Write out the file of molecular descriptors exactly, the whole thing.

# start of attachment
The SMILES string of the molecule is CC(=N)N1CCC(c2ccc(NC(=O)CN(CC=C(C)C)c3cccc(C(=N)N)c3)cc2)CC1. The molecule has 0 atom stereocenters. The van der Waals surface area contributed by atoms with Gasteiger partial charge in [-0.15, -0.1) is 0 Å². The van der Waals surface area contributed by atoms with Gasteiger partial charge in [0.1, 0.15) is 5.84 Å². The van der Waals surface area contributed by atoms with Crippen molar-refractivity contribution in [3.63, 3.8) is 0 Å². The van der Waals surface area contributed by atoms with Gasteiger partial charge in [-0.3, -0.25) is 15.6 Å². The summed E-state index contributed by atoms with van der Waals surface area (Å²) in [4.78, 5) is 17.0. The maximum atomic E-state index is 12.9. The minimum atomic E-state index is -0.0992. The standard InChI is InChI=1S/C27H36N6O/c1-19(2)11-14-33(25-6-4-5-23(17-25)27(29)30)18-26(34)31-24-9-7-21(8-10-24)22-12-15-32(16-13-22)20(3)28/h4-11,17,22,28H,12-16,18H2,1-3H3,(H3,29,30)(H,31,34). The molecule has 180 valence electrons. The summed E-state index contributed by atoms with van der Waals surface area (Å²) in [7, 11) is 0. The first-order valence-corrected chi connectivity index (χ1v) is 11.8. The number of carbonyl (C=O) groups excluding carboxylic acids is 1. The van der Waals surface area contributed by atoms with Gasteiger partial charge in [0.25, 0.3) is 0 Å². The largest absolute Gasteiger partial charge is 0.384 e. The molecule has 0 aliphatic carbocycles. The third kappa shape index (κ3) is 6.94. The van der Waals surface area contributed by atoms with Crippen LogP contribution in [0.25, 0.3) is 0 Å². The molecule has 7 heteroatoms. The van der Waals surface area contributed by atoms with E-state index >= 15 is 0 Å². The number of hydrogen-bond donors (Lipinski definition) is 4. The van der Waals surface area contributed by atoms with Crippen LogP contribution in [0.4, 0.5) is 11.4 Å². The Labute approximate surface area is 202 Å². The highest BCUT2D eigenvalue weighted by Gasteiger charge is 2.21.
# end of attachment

The SMILES string of the molecule is CC(=N)N1CCC(c2ccc(NC(=O)CN(CC=C(C)C)c3cccc(C(=N)N)c3)cc2)CC1. The molecule has 0 atom stereocenters. The van der Waals surface area contributed by atoms with Gasteiger partial charge in [-0.15, -0.1) is 0 Å². The van der Waals surface area contributed by atoms with Gasteiger partial charge in [0.1, 0.15) is 5.84 Å². The van der Waals surface area contributed by atoms with Crippen molar-refractivity contribution in [3.63, 3.8) is 0 Å². The van der Waals surface area contributed by atoms with Gasteiger partial charge in [-0.3, -0.25) is 15.6 Å². The summed E-state index contributed by atoms with van der Waals surface area (Å²) in [4.78, 5) is 17.0. The maximum atomic E-state index is 12.9. The minimum atomic E-state index is -0.0992. The standard InChI is InChI=1S/C27H36N6O/c1-19(2)11-14-33(25-6-4-5-23(17-25)27(29)30)18-26(34)31-24-9-7-21(8-10-24)22-12-15-32(16-13-22)20(3)28/h4-11,17,22,28H,12-16,18H2,1-3H3,(H3,29,30)(H,31,34). The molecule has 180 valence electrons. The summed E-state index contributed by atoms with van der Waals surface area (Å²) in [7, 11) is 0. The first-order valence-corrected chi connectivity index (χ1v) is 11.8. The number of carbonyl (C=O) groups excluding carboxylic acids is 1. The van der Waals surface area contributed by atoms with Gasteiger partial charge in [0.25, 0.3) is 0 Å². The largest absolute Gasteiger partial charge is 0.384 e. The molecule has 0 aliphatic carbocycles. The third kappa shape index (κ3) is 6.94. The van der Waals surface area contributed by atoms with Crippen LogP contribution in [0.25, 0.3) is 0 Å². The molecule has 7 heteroatoms. The van der Waals surface area contributed by atoms with E-state index >= 15 is 0 Å². The number of hydrogen-bond donors (Lipinski definition) is 4. The van der Waals surface area contributed by atoms with Crippen LogP contribution in [0.4, 0.5) is 11.4 Å². The Labute approximate surface area is 202 Å². The highest BCUT2D eigenvalue weighted by Gasteiger charge is 2.21.